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DevOps Security: Secrets from the Trenches

Written by Marius Rimkus
on February 18, 2020

The underlying principles of DevOps have transformed how organizations develop, operate, and maintain IT infrastructure and applications. DevOps united two worlds that were historically independent—software development and IT operations, and introduced new ways of defining requirements and specifications, new development models, new testing practices, a strong focus on automation and customized development tooling.

 

DevOps created a culture of openness and collaboration, but the DevOps model also raises security issues, which are frequently left out of the collaborative process. Early DevOps teams did not include security staff, and security remained a separate silo and a separate stage of the development cycle, added at the end as an afterthought. Read on to learn how to solve DevOps security challenges.

 

DevOps Security Challenges

Below, you’ll find a review of the most current and crucial DevOps security challenges. Keep these in mind when you assess your security posture.

DevOps and Cloud Environments

DevOps teams commonly rely on cloud deployment for automation and agility, which raises concerns about cloud security. They run a large number of servers and containers which are difficult to monitor and secure. Many DevOps cloud environments operate at such a large scale and such a fast pace, that even a small oversight in security or configuration can lead to catastrophic production issues.

Reliance on Open Source

DevOps teams often use many open source components, both in their tooling and as part of the software they develop, which are not necessarily vetted for security issues or tested for vulnerabilities. Even if a component was valid when it was chosen for a project, it will quickly be reused across multiple projects and teams, and teams may be unaware that it has become out of date or a new vulnerability has been discovered.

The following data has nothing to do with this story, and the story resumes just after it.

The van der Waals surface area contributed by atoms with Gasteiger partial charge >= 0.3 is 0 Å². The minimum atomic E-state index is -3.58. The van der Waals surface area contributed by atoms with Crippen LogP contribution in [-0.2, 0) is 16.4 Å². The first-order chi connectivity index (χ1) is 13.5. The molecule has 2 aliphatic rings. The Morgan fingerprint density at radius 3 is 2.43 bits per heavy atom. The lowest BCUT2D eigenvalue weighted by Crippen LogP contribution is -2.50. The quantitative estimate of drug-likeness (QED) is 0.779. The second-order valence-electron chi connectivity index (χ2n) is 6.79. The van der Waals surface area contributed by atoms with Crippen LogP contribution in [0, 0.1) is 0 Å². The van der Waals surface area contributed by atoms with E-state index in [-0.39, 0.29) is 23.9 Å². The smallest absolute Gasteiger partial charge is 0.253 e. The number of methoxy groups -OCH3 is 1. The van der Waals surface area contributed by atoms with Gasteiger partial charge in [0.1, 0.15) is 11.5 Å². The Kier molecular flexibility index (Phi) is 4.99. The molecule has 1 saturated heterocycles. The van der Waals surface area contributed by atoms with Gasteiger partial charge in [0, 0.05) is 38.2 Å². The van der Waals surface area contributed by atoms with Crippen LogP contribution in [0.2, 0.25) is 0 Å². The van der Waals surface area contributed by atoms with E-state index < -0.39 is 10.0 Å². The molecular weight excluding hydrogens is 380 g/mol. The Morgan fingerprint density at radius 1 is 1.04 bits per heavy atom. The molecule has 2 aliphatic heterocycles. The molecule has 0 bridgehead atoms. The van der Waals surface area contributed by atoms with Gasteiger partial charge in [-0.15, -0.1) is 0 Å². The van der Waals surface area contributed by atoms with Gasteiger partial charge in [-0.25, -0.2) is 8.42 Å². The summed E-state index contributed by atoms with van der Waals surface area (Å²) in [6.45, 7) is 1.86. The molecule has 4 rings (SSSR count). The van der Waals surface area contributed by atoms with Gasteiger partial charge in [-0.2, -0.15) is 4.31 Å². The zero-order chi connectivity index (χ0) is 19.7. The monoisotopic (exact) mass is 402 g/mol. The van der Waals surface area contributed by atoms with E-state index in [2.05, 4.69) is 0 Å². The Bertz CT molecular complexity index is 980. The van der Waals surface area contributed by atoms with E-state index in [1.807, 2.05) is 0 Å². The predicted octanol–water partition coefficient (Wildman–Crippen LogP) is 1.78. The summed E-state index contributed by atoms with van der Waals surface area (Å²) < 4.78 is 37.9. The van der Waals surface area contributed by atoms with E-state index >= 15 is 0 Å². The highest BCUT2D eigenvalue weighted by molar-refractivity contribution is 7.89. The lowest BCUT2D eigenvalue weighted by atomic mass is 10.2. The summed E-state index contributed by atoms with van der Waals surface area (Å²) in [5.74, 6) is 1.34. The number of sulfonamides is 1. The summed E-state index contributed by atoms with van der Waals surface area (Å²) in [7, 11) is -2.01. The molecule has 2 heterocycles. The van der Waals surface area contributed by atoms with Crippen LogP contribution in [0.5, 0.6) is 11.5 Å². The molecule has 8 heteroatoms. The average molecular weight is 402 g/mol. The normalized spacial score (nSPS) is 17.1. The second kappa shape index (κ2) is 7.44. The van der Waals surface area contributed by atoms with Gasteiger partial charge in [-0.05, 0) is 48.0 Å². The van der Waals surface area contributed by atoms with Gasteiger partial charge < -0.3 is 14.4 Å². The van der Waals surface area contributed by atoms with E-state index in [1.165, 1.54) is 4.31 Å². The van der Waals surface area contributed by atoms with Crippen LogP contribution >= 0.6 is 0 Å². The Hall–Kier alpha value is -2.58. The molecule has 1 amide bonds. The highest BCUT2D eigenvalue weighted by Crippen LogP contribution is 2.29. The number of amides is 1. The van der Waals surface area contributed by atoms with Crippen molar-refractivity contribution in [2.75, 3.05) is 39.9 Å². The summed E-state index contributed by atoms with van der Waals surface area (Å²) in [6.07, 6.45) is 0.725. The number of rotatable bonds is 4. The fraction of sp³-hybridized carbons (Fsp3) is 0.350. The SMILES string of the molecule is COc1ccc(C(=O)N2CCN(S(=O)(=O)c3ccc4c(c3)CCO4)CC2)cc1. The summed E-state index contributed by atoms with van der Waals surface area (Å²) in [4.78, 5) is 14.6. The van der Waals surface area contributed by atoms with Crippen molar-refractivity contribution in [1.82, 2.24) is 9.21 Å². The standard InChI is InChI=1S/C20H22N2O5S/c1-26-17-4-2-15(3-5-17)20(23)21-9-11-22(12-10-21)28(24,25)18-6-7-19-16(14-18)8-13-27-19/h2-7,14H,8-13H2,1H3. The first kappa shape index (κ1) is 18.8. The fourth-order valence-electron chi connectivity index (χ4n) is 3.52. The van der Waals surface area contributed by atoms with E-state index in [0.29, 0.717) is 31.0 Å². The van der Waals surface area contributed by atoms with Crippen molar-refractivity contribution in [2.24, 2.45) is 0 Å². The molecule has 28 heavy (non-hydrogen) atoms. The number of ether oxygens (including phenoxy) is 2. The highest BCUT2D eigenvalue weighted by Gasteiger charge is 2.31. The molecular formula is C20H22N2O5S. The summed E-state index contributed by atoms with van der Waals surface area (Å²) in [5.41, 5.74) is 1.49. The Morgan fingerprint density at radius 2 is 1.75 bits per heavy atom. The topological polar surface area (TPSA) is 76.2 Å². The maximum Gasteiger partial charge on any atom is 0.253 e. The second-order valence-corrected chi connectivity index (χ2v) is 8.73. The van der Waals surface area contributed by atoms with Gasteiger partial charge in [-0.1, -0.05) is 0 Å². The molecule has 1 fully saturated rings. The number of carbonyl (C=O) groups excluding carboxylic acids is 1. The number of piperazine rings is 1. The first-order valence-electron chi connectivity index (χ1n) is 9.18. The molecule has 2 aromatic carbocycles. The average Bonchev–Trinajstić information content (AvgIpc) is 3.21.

Cultural Resistance to Security

DevOps moves fast, and in the past many practitioners felt security only holds back their velocity. In reality, the effort required to recognize a security vulnerability early in the development process and fix it is much lower than trying to fix it late in the development cycle, or worse, after it has already reached production.

Security Teams Left Behind

Traditionally, security teams required weeks or months to fully review code and configuration for vulnerabilities and security issues. However, DevOps teams deploy new code over a period of days or hours. The same security teams find it difficult to receive a release candidate and fully analyze them for security issues at this rapid pace.

 

DevOps Secrets From the Trenches

Here are a few secrets we learned from seasoned DevOps practitioners that can help you solve some of the challenges of DevOps security, and make it work in your organization.

Add Security into the Agile Planning Process

Make sure your user stories are sized properly, and that security teams are able to process a story and provide security insights fast enough. Security tasks should be an inseparable part of sprint planning. Define acceptance criteria that include security, to avoid pushing components with security issues out to production. Ensure that security, like testing, is part of the definition of done. 

Manage All Software Artifacts in Source Control

Ensure you have a version control system that covers all aspects of your applications—not just source code but also schemas, UI, access control definitions and static resources. Developers must always make changes in a separate environment, and security staff should be able to immediately see, across all types of software artifacts, what has changed from version to version.

Lock Down Microservices